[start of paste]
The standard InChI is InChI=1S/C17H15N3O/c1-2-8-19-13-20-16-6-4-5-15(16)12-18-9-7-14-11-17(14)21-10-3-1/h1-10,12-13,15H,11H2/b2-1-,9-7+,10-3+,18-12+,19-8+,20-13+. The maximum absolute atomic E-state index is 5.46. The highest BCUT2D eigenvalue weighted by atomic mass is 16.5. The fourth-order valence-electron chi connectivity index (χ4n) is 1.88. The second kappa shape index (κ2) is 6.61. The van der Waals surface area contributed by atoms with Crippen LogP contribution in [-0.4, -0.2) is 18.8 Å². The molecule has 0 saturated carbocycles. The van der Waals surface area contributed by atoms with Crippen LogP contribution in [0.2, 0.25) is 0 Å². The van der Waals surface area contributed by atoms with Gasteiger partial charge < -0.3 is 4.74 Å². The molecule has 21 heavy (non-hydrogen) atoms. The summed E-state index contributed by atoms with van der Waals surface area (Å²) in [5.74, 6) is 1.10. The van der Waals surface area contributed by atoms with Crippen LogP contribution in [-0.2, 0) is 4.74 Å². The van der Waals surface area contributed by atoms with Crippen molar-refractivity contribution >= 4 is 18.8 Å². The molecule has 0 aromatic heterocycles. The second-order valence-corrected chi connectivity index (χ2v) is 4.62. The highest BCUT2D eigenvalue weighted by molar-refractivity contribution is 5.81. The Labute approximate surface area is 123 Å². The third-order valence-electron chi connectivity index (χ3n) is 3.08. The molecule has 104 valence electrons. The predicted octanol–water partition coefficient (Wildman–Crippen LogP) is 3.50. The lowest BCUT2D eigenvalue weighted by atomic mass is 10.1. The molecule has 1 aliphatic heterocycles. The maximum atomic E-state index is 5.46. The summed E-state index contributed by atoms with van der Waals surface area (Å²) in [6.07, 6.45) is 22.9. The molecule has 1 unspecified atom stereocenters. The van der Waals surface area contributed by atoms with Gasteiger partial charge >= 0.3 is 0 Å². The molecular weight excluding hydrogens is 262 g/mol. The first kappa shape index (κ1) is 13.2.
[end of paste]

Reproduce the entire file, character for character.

The standard InChI is InChI=1S/C17H15N3O/c1-2-8-19-13-20-16-6-4-5-15(16)12-18-9-7-14-11-17(14)21-10-3-1/h1-10,12-13,15H,11H2/b2-1-,9-7+,10-3+,18-12+,19-8+,20-13+. The maximum absolute atomic E-state index is 5.46. The highest BCUT2D eigenvalue weighted by atomic mass is 16.5. The fourth-order valence-electron chi connectivity index (χ4n) is 1.88. The second kappa shape index (κ2) is 6.61. The van der Waals surface area contributed by atoms with Crippen LogP contribution in [-0.4, -0.2) is 18.8 Å². The molecule has 0 saturated carbocycles. The van der Waals surface area contributed by atoms with Crippen LogP contribution in [0.2, 0.25) is 0 Å². The van der Waals surface area contributed by atoms with Gasteiger partial charge < -0.3 is 4.74 Å². The molecule has 21 heavy (non-hydrogen) atoms. The summed E-state index contributed by atoms with van der Waals surface area (Å²) in [5.74, 6) is 1.10. The van der Waals surface area contributed by atoms with Crippen LogP contribution in [-0.2, 0) is 4.74 Å². The van der Waals surface area contributed by atoms with Crippen molar-refractivity contribution >= 4 is 18.8 Å². The molecule has 0 aromatic heterocycles. The second-order valence-corrected chi connectivity index (χ2v) is 4.62. The highest BCUT2D eigenvalue weighted by molar-refractivity contribution is 5.81. The Labute approximate surface area is 123 Å². The third-order valence-electron chi connectivity index (χ3n) is 3.08. The molecule has 104 valence electrons. The predicted octanol–water partition coefficient (Wildman–Crippen LogP) is 3.50. The lowest BCUT2D eigenvalue weighted by atomic mass is 10.1. The molecule has 1 aliphatic heterocycles. The maximum atomic E-state index is 5.46. The summed E-state index contributed by atoms with van der Waals surface area (Å²) in [6.07, 6.45) is 22.9. The molecule has 1 unspecified atom stereocenters. The van der Waals surface area contributed by atoms with Gasteiger partial charge >= 0.3 is 0 Å². The molecular weight excluding hydrogens is 262 g/mol. The first kappa shape index (κ1) is 13.2.